Headlines for Monday, March 5, 2012
- Length: 6:01 minutes (5.51 MB)
- Format: MP3 Mono 44kHz 128Kbps (CBR)
Russian police arrest hundreds at protests after elections
In Russia, Vladimir Putin's supporters say said that he won a third presidential term in the cleanest election in history. But election observers say otherwise and protests erupted. A block of opposition leaders were arrested today in Moscow, and in St. Petersburg a demonstration ended with violent police repression and hundreds arrested. Ekaterina Danilova reports.
Thousands gathered in Moscow for a sanctioned rally, where the losing presidential candidates and major opposition leaders addressed the crowd. Several people were reportedly arrested. The St. Petersburg city government did not permit a rally, but thousands gathered anyway, and the police were out in force. Dozens of people were arrested while shouted, "Shame!" Igor Andreiev is an opposition party member who attended today's protest. "I don't want to live on the rubble of Putin's vertical. That's why I am here. I am ashamed to die on the rubble of Putin's power.” Activists plan to set up tents and occupy the square until Wednesday. About 150 people are still there as we go to press. Ekaterina Danilova, St. Petersburg, Russia.
Red Cross get aid to some part of Homs, but not worst hit areas
In Syria, The International Red Cross was able to deliver food rations and blankets to survivors in Homs today, but still cant go into the hardest hit areas – like Baba Amr. According to the ICRC, the area remains too dangerous, with mines in streets and booby traps in buildings. According to the Syrian Observatory for Human Rights, assaults continued in other parts of the country today – deaths were reported in Daraa, Idlib and Damascus. Hundreds of civilians were detained in the past two days including prominent Syrian journalist and blogger Rafaa Masri. And in Rastan, rebels say they drove back government forces yesterday, but then retreated to save civilian lives.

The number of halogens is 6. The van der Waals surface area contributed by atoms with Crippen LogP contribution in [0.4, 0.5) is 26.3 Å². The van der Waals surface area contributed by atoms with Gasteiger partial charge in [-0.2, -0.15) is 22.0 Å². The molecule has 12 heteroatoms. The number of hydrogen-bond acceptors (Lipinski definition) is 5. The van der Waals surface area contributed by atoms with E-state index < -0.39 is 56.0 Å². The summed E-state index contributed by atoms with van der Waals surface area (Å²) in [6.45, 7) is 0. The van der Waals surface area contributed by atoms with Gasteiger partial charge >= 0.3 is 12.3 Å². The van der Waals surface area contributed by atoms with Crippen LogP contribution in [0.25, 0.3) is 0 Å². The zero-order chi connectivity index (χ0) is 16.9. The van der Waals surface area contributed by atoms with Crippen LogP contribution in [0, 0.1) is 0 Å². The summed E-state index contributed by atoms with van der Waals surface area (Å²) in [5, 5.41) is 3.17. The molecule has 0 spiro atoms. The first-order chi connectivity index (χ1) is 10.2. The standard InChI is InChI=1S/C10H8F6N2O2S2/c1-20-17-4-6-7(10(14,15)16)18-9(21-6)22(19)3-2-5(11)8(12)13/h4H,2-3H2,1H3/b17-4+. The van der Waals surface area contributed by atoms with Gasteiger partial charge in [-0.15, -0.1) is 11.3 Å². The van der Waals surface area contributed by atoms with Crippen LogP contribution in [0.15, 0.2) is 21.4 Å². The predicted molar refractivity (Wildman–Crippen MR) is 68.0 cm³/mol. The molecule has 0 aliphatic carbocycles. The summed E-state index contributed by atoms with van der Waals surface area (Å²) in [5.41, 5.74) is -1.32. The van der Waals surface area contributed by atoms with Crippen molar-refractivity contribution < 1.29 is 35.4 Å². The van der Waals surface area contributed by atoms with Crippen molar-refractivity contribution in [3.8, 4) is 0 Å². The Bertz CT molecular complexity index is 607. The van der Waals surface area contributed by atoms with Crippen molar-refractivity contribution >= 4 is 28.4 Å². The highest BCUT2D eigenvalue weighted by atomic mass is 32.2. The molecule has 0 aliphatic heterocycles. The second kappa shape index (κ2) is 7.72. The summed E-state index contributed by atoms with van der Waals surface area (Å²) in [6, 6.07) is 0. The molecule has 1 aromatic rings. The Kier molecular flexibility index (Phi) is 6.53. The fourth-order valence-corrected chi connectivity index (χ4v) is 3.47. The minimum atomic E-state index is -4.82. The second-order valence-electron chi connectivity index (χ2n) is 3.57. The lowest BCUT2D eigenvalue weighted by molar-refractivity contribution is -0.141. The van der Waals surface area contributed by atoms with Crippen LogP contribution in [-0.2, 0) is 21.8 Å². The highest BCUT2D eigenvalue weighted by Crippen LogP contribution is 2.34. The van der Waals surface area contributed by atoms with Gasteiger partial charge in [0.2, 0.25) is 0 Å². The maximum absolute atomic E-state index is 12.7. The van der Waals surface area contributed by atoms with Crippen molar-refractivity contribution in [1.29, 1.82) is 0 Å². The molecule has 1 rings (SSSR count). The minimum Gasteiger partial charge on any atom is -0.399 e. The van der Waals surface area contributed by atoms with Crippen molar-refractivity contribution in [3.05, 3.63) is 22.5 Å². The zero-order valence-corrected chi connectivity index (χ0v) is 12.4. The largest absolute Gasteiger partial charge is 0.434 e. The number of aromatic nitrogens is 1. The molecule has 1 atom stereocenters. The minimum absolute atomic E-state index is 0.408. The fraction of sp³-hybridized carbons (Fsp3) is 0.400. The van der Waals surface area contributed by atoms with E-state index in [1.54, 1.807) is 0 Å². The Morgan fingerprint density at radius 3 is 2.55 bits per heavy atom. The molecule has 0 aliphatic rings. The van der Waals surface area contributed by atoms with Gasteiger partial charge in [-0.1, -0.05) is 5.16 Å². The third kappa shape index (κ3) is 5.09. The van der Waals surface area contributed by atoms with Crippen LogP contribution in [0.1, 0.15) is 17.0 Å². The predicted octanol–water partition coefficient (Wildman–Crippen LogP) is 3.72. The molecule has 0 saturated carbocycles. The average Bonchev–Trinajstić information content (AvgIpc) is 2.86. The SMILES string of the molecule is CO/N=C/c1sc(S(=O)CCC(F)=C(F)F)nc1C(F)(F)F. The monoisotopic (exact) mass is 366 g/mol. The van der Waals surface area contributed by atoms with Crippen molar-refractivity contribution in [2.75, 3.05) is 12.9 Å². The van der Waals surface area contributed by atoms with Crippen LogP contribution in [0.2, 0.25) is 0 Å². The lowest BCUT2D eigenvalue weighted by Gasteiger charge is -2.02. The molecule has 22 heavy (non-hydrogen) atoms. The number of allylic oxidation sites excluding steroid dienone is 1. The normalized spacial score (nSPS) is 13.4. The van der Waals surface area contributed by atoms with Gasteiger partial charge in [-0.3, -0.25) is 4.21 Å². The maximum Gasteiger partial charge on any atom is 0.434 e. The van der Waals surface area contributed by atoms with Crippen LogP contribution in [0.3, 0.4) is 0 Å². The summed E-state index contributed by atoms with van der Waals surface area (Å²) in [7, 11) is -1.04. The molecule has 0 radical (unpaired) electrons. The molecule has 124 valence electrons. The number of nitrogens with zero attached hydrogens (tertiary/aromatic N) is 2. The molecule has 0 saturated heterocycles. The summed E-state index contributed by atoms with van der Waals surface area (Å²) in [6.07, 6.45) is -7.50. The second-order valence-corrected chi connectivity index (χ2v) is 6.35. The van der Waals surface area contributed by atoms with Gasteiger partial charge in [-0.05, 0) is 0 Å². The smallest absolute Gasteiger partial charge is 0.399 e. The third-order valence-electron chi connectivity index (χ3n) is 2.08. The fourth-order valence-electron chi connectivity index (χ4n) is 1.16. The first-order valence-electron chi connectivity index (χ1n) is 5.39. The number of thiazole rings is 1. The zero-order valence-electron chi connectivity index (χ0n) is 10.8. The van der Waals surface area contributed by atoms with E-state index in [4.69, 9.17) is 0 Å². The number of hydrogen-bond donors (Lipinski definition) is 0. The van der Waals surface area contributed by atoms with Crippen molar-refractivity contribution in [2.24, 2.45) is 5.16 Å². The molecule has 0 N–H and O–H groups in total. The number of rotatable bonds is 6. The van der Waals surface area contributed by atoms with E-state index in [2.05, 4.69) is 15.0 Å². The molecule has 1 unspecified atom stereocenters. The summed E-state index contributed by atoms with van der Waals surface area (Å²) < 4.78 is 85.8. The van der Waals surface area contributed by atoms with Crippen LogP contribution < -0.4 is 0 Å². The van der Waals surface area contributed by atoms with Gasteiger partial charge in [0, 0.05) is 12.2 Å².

Protesters block tar sands equipment in Idaho, 2 arrested
Four protesters blocked a convoy of three giant Exxon-Mobil tar sands shipments in Moscow, Idaho last night. Two were arrested. Leigh Robartes has more.
High Court to hear more on US and international law violations abroad
The US Supreme Court called for more arguments today on a case they heard just last week about corporations and their responsibility for human rights abuses committed abroad. In Kiobel v. Royal Dutch Petroleum, justices want to hear more about whether US courts can even consider “violations of international law on foreign soil.” The order follows a conference during which the justices took up a case against mining giant Rio Tinto, accused of causing the deaths of 15,000 people in Papua New Guinea. The Court will hear the new arguments this fall.
Street battles in northeastern Mexico
Major gunfights erupted in two northeastern Mexican cities last night. Shannon Young has more.
This is what Ciudad Victoria, the capital of the northern Mexican state of Tamaulipas, sounded like around 10:30pm Sunday night. Shortly before the firefight in Ciudad Victoria, social media users in Nuevo Laredo were sending out alerts about a shootout at the local Walmart. None of this, however, appears in the state's traditional media outlets. The bulk of information about the violence on the ground comes via social media posts, some of which can be hard to corroborate. Sunday's shootouts followed a military announcement regarding the death of the Zeta boss of Nuevo Laredo. The leader of the border city's dominant organized crime group was killed along with 12 other unidentified persons last Thursday in daylight shootouts which lasted hours and spanned from the border city's downtown area to one of its international bridges. Like Sunday's incidents, it was not reported by local media. Shannon Young, FSRN.
WEB EXTRA Snow complicates clean up efforts after extreme tornado outbreak
There's more snow in tornado ravaged parts of Kentucky and Indiana today that were hard hit in a massive two-day tornado outbreak. The snow is making recovery efforts more difficult – roads are slick and debris is invisible. Power and cell service remains down in large parts of Kentucky, and rescuers are still doing door to door checks. According to meteorologist and weather blogger Dr. Jeff Masters, the spate of tornadoes that began Friday was extreme. The parent thunderstorms that likely bore at least 81 tornadoes were propelled by 115 mile an hour jet stream winds. At least 39 people died, and millions more were affected.